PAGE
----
3. ktm The new ‘home’ of KTM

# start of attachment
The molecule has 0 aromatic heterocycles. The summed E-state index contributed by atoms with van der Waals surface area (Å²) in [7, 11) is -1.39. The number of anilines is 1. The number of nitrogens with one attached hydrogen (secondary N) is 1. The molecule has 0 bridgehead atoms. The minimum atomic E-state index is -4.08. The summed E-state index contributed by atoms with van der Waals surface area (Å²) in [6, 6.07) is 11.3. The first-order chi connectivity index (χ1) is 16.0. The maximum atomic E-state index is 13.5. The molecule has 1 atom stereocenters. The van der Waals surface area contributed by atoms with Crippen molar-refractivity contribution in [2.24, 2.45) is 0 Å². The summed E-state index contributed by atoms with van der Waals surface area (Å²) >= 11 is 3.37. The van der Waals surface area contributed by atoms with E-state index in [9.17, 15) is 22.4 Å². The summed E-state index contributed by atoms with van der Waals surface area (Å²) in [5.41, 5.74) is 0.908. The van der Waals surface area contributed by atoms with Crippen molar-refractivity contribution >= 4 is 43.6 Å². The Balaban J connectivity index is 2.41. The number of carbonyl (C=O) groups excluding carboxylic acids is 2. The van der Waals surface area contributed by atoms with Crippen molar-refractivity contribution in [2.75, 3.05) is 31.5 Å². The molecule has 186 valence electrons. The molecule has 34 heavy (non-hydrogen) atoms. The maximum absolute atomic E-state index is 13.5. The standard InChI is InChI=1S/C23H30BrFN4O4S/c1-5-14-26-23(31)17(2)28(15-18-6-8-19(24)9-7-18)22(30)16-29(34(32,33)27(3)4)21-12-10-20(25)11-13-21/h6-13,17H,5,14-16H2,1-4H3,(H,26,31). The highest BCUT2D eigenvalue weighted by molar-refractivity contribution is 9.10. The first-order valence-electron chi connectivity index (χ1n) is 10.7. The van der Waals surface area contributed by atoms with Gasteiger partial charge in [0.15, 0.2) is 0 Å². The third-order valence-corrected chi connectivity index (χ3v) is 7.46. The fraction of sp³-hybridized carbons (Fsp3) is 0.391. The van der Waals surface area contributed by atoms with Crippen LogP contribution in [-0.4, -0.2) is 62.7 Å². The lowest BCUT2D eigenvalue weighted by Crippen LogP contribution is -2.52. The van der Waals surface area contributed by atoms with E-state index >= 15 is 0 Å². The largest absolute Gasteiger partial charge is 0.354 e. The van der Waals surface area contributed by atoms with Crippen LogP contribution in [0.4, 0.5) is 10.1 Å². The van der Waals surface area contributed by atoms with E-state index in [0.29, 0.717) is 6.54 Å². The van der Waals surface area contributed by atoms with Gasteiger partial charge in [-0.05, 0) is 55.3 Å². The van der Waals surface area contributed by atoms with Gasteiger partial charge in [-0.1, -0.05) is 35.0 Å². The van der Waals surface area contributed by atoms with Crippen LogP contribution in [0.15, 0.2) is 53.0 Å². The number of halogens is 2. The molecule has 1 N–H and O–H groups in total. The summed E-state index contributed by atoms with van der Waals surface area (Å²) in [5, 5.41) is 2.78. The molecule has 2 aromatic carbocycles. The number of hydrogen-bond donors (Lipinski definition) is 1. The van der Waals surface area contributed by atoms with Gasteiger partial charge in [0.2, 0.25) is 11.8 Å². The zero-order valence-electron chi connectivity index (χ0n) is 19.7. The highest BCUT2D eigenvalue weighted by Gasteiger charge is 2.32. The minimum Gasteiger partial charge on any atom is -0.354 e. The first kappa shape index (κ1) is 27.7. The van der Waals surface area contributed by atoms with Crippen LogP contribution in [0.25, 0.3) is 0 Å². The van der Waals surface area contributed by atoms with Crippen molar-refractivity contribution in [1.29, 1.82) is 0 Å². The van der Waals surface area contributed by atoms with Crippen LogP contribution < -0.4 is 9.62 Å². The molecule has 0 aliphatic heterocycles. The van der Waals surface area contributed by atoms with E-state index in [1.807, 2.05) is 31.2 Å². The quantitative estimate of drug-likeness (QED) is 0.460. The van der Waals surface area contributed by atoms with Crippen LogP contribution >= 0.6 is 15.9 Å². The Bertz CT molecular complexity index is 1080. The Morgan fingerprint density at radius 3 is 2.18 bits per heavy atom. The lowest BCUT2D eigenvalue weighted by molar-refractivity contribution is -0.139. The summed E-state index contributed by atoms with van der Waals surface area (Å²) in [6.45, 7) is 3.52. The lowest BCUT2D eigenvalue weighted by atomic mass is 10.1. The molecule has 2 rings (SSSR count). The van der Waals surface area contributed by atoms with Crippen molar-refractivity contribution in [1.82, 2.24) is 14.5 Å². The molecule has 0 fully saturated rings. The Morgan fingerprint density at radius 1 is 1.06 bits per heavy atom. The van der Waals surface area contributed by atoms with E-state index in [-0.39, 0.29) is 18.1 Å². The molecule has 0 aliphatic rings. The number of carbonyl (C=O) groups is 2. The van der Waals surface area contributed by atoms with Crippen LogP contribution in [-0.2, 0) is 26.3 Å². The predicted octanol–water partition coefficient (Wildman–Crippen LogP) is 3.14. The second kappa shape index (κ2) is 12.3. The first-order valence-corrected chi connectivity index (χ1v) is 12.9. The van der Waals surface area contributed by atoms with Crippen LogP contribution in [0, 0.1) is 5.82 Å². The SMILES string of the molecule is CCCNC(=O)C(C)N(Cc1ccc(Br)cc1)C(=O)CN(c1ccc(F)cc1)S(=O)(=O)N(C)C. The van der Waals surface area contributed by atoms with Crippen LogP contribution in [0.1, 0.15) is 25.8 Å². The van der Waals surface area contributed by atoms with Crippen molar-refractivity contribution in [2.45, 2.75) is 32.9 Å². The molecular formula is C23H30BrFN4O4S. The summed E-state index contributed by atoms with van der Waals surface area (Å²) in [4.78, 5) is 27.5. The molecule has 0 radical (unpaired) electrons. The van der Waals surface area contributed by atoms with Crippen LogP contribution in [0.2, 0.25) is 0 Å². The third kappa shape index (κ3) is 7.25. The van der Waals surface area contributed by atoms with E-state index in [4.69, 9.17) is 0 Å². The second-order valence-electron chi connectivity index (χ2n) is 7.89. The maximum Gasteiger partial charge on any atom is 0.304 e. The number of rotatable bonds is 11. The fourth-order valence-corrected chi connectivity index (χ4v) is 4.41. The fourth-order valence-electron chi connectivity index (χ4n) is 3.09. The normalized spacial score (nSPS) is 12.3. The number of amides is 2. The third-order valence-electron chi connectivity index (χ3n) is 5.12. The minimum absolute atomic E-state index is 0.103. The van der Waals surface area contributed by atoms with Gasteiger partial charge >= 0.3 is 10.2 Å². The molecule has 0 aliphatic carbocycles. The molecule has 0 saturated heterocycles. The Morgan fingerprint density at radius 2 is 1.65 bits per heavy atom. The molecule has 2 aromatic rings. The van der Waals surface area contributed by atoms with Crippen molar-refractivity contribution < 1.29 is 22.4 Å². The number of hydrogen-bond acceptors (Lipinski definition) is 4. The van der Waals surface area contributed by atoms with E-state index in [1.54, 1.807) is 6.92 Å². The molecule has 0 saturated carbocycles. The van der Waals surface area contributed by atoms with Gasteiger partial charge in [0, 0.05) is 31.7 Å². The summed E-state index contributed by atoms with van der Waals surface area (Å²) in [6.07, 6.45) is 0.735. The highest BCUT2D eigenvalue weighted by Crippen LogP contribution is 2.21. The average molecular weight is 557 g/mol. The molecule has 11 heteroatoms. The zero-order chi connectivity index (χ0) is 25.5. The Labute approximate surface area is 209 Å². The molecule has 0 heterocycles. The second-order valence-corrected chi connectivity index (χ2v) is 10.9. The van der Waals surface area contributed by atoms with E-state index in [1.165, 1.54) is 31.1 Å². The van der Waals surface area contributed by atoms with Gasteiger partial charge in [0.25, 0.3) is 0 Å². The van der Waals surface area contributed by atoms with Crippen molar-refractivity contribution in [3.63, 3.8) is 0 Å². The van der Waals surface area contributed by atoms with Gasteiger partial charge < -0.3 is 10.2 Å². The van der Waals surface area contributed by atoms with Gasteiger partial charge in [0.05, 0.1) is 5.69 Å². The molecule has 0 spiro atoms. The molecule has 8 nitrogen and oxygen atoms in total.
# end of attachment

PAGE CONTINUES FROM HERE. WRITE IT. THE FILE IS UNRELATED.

The new ‘home’ of KTM KTM’s ‘MOTOHALL’ is the result of four years planning and almost 30 million euros of investment. Here’s the lowdown on the company’s impressive new showpiece set to open early May in Mattighofen. There is an undeniable KTM presence in Mattighofen. The town is a short distance across the German-Austrian border, east of Munich, north of Salzburg. Signs, transport, and bikes pop up frequently in the small center and close to the main factory. A spares center and engine plant are also easily spotted before the main road to Munderfing shows off yet more new structures, the Racing HQ and KTM Components GmbH. The taste of orange will become slightly stronger by May when the firm open the doors of their ‘MOTOHALL’ to the public. Built a ten-minute walk from the principal assembly lines, the easy-to-find multi-purpose, multi-storey KTM ‘hotspot’ is more than a museum or a display zone: it is a modern and stylish beacon for the company’s roots, achievements, current activities and future. Kristina Kuttruf has been charged with overseeing the massive project – one of the most diverse and fascinating in KTM’s history – so we asked what it’s all about, what visitors they can expect and why it’ll be well-worth tapping ‘Mattighofen’ into the GPS app. © KTM Motohall GmbH Welcome to our MOTOHALL. There are five sections to the exhibition then a shop, an adjacent restaurant called ‘Garage’ and a small café bar inside the actual MOTOHALL. We also have the presentation hall and parking space for about 130 cars. We have three main floors that chart the KTM story. On the first floor we talk about the design, the clay modelling, the shapes, the engineering and evolution. We’ll speak about the engines and the engine families, frames, suspension, the subsidiaries and KTM worldwide. It is hard to offer people KTM factory tours because we don’t have the space for visitors to walk around so in the MOTOHALL instead we’ll have a map model to see how the factory has developed and grown over the years and since the 1950s. You can touch a ‘building’ and see how it is inside and how it is today. You walk to the third floor through a ‘ring’ layout that illustrates the KTM history with all the bikes. The MOTOHALL floors are inclined and it is quite a complex and interesting piece of architecture. After seeing the evolution of the bikes you can then pass other areas like customer racing that has models like the KTM X-BOW and the Moto3 bike and the actual current model range will be on display. Racing has pride of place and we have the third floor dedicated to our racing heroes. It was not easy but we chose 28 heroes from our champions and they are present with their ‘figure’ and original clothing and bikes. We have a 360-degree video installation where a film made exclusively for the MOTOHALL is shown every hour highlighting the racing and the racing spirit. Goosebumps guaranteed. That’s not all. In the basement we have meeting rooms as well as a presentation space where we can run events for up to 400 people. It has a state-of-the-art sound and lighting system so we envisage having launches, MD meetings and things like presentations of race teams. We also have a ‘living workshop’ where one of the technicians will be there the whole time and will be restoring old bikes and you can talk and interact with him. In the Innovation Lab, located next to the workshop, kids and teens can experiment with technology like a laser plotter and 3D printers. Students might find it interesting to work in this section as the facilities are on a high level. For sure it will be interesting for school kids making an educational visit. © KTM Motohall GmbH Staying in Mattighofen. We had a mission statement and it was to allow people to be part of KTM and our technique, visions and heroes. Also to let people know why we are in Mattighofen and what our roots are all about. It was important that the MOTOHALL was located here. Shop ‘til you drop. I’m very happy that we have about 300 m² for the shop space and to show the whole KTM PowerWear range. The current shop at the factory is really small so we are limited with what we can reveal. Riding gear is a bit different because you need time to explain technical wear and best left to the dealers. We can keep stock in the factory – which is just next door – but we also have space for stock in the MOTOHALL. The same staff in the current store will move in and I think they are happy to have a much larger and more modern facility. © KTM Motohall GmbH Reaching the people. One of the great things is that up until now we, as a company, have only really communicated with motorcycle riders and race fans and now we are able to open up to much more people: families and kids, grandparents, non-bikers and business partners that want to do an event at the MOTOHALL. For the first time we are really ‘open’ and speaking with everyone. It is a challenge but it is great. What I really love is that we can offer something more. In the past we saw people who have ridden up from Italy and they are standing outside the factory taking photos and selfies; we cannot offer them a tour because the rate of bike production means we need all the space we have. Now, for the first time, we can open our doors and offer them something. We can show them the core of KTM and some of the philosophy as well as a chance to read and hear cool stories, see cool bikes, videos and things they won’t find anywhere else. We have a whole launch and communication concept and we have only just started with the Instagram account. We are going slowly with that because there are still a few months to go. Two months before opening we’ll push on with the publicity, offer more and more information on the KTM MOTOHALL website www.ktm-motohall.com and get in touch with KTM fans. Initial visitor numbers. It’s hard to say … we have tried to see what other similar concepts have managed but we have to remember that while we are a very strong and interesting brand on the one hand on the other we are not located in a big city like Munich or Stuttgart. I think if we can attract 60,000 visitors a year at the beginning then this would be fine. Overall it is a little of guesswork but we as team are prepared to offer a comfortable and interesting experience for all national and international visitors. © KTM Motohall GmbH The tickets. We’re talking about 10 euros for adults and 7 euros for concessions. Children up to the age of 14 are free. We have a group price and a family ticket. The MOTOHALL will be open every day of the week except Mondays. The few public holidays where the MOTOHALL will be closed can be found on the website. Let’s get interactive. The kids will have a ‘Rookie tour’ that involves a ‘Road Book’ taken from the main desk and there will be fourteen stations in the MOTOHALL where there will be an activity, sometimes with a touch screen and they will have to collect stamps in the book. We’ll also have a model of a 65cc bike with the sounds and vibration so they can feel what a bike is like for the first time. Then there are things like finding particular ‘heroes’ where the stamp is an autograph, and a section where they can build their own bike digitally and get a photo of themselves with types of riding gear and this image can go inside the road book. It is pretty interactive from the age where kids can read – so from six, or even younger, if parents help them. There is a lot to do. For older ages we have technical tables where you can go into real depth. At the suspension ‘table’ you can take a screwdriver and adjust suspension to see and feel the clicks and digitally a bike will then appear on the screen and show you how effective your idea or setting was. There will also be educational videos, such as showing the differences between 4-stroke and 2-stroke and engine concepts. You can interact with the screens. It is much more interactive than some other places I’ve visited where the displays are very static. KTM engaged the agency ATELIER BRÜCKNER from Stuttgart that has dealt with many huge projects, like BMW in Munich, and they made the ideas for the interior and we delivered the bikes and the knowledge. It will look good! The metallic sculpture of the exterior is supposed to give the effect of a dirtbike’s wheel spokes of going through the mud. Each individual metal plate has been slightly adjusted and changed to create this. Quite a job! © KTM Motohall GmbH Our biggest challenge was … that we started with an idea but we have not stuck with it. If we’ve seen or thought of something that would be an improvement then we’ve gone with it, even as we have drawn closer and closer to the opening. We had the architects around the table and have used a technical team; an example is the Innovation Lab – which will be in the basement – that came up around a year-and-a-half ago and gives youngsters the chance to explore all these new technologies like 3D modelling and virtual reality. Furthermore, they can experiment with things like soldering stations. We saw that it would be popular and it wasn’t in the original plan but we moved to make it happen. It’s typical KTM: if you see an improvement then we go for it and don’t stick with the old way. We also had to lean quite heavily on departments like R&D. They are busy designing and building new motorcycles but we needed details and approvals and used the test riders to give us sensory information and data for the interactive parts of the MOTOHALL. It was a lot…and I know they are now happy that we’re not bothering them anymore! We’ll make our own oranges. The café and restaurant was something we wanted to handle internally. After all, the restaurant is normally the last place to be visited so the impression has to be just as strong as the experience in the MOTOHALL and you don’t want guests having low quality food or drinks. Of course, KTM is not a catering company so we were looking for partners and in the end founded our own company with experts. The quality is something we can control directly. It is something new and something to learn. The MOTOHALL down the line. After the first year we’ll start with special exhibitions – we already have some ideas in mind – and we want to keep it interesting. I believe there is a lot inside the MOTOHALL and it might not be possible to ‘get it all’ in the first turn. You might need two or three visits to enjoy all the details. The MOTOHALL will have a ‘convention center’ role as well and we’ll invite companies to have their meetings and presentations as long as their ideas fit together with KTM. This will be a new kind of business case. © KTM Motohall GmbH What KTM think of A KTM MOTOHALL. It has been a long-term task and we have been working on it now for nearly four years. People were a bit distant from it in the beginning but as it progressed and took shape the interest really grew and the questions started coming and I saw many people getting so enthusiastic. I think every corner of the company is standing behind this and is proud that KTM is building this MOTOHALL. It is a positive project and I think we are lucky to be working on it. Photos: KTM Motohall GmbH